Annex B. Human and animal health affected by mosquitoes

This annex deals with the pathogens and diseases transmitted by mosquitoes to humans and animals. The main arbovirus infections of humans in the diverse regions of the world are summarised. More details are given on the dengue virus including its four viral serotypes, the range of symptoms affecting humans, the past and current epidemics of dengue (mainly vectored by Aedes aegypti and other aedine species) including its increasing spread over the past fifteen years. Few elements are also provided on virus transmission to animals by Ae. aegypti, and on vertical transmission.


Pathogens and diseases

An arthropod-borne virus or arbovirus is defined as a virus that is maintained in nature principally through biological transmission between susceptible vertebrate hosts by haematophagous arthropods; arboviruses multiply and produce virus in the vertebrate host, multiply in arthropod tissues, and are passed on after a period of extrinsic incubation to other vertebrates once again by the bites of an arthropod (PAHO, 1979). Most arboviruses fulfil the criteria laid down in this definition, but the group is very heterogeneous, containing viruses which, because they have not been fully classified on morphological or physicochemical grounds, are included among the arboviruses for convenience. There are currently 490 known arboviruses and this very large group contains representatives from several different viral families, the most important of which are the families Togaviridae, Flaviviridae, Bunyaviridae, Reoviridae and Rhabdoviridae (Bishop et al., 1980; Rehle, 1989).

The extrinsic incubation period (EIP) is the time necessary for the development of arbovirus in the arthropod host. If the female mosquito longevity is lower than the viral EIP, then the potential for vector transmission is reduced. Average EIP is 15 days at 25°C and 6.5 days at 30°C (Chan and Johansson, 2012).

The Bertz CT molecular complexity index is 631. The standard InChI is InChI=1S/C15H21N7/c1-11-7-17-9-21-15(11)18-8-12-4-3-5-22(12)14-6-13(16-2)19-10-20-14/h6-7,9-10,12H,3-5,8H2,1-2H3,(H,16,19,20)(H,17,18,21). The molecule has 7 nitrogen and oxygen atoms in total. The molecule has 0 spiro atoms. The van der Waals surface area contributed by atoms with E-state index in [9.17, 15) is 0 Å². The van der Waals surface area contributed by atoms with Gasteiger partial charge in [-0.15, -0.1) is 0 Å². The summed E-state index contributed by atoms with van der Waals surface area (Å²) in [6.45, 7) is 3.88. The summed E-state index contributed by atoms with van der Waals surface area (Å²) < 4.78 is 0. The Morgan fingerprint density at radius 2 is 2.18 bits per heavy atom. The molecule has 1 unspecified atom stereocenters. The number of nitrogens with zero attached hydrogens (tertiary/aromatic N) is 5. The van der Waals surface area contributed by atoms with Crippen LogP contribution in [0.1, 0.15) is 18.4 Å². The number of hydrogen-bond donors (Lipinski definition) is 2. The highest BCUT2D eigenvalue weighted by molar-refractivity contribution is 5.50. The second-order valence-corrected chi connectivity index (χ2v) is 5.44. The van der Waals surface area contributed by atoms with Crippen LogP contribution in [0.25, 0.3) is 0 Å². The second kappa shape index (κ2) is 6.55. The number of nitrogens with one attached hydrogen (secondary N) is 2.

By definition, arboviruses have at least two different hosts, a vertebrate and an invertebrate arthropod, although many arboviruses have complex life-cycles involving several different vertebrates, and some are capable of transmission by more than one species of vector. All arboviruses, with perhaps very few exceptions, are current or potential zoonoses maintained in nature principally by wild animals and birds.

They have evolved to a state of mutual tolerance or symbiosis with their reservoirs. Since arboviruses rely only on virus production in the vertebrate host for successful transmission, disease in this host would be a disadvantage. Therefore, arboviruses seldom cause recognisable disease in maintenance hosts, and when disease is apparent in man or domesticated animals, it is only overt sign of the presence of these viruses.

Over 80 viruses produce significant human disease which ranges from mild febrile illness, which may or may not be accompanied by a skin rash and sometimes by polyarthritis, to severe and often fatal encephalitis or haemorrhagic fever. The same virus may produce different disease patterns in different subjects and illness often has a biphasic pattern. Mild fever, often not recognised, occurs during the initial viraemic stage. This may be followed by more serious symptoms, at which stage viraemia may have ceased and immunological responses, including antibody formation, have occurred. Frequently, only a small proportion of persons infected with potentially encephalitogenic arboviruses in epidemics develop encephalitis in this second phase. The great majority of infections do not develop past the first phase, which may even be asymptomatic.

Virus infection vectored by mosquitoes

There are 66 members in the flavivirus group, of which 31 are mosquito-borne. 26 flaviviruses can cause human disease but several of them have produced only laboratory-acquired infections or isolated cases of disease in man (Table A B.1). The range of clinical manifestations produced by flaviviruses is similar to those of the alphaviruses – febrile illnesses with or without a rash, or encephalitis. In addition, yellow fever, Kyasanur Forest disease, Omsk haemorrhagic fever, and dengue virus can cause haemorrhagic symptoms. Only those viruses which produce substantial prevalence are discussed in detail.

The International Committee on Taxonomy of Viruses (ICTV) has assigned the dengue virus (DENV) to the genus Flavivirus, of the Flaviviridae family. Based upon biological, immunological and molecular criteria, there are four viral serotypes, namely DENV-1, DENV-2, DENV-3 and DENV-4, which have different antigenic characteristics and serology (Boshell, 1995; Klungthong et al., 2004). Each serotype creates specific lifelong immunity against homologous reinfection, as well as short-term cross-immunity against the other serotypes, which can last several months (Leitmeyer et al., 1999; Monath, 2004). Each serotype has been subdivided into several genotypes (clades): three genotypes for DENV-1 (I, II and III) although two other clades named IV and V have been proposed, six genotypes for DENV-2 (American, Asian/American, Asian I, Asian II, Cosmopolitan and Sylvatic), four for DENV-3 (I, II, III and IV) although a fifth has also been proposed (V) and finally four for DENV-4 (I, II, III and Sylvatic) (Holmes, 2006).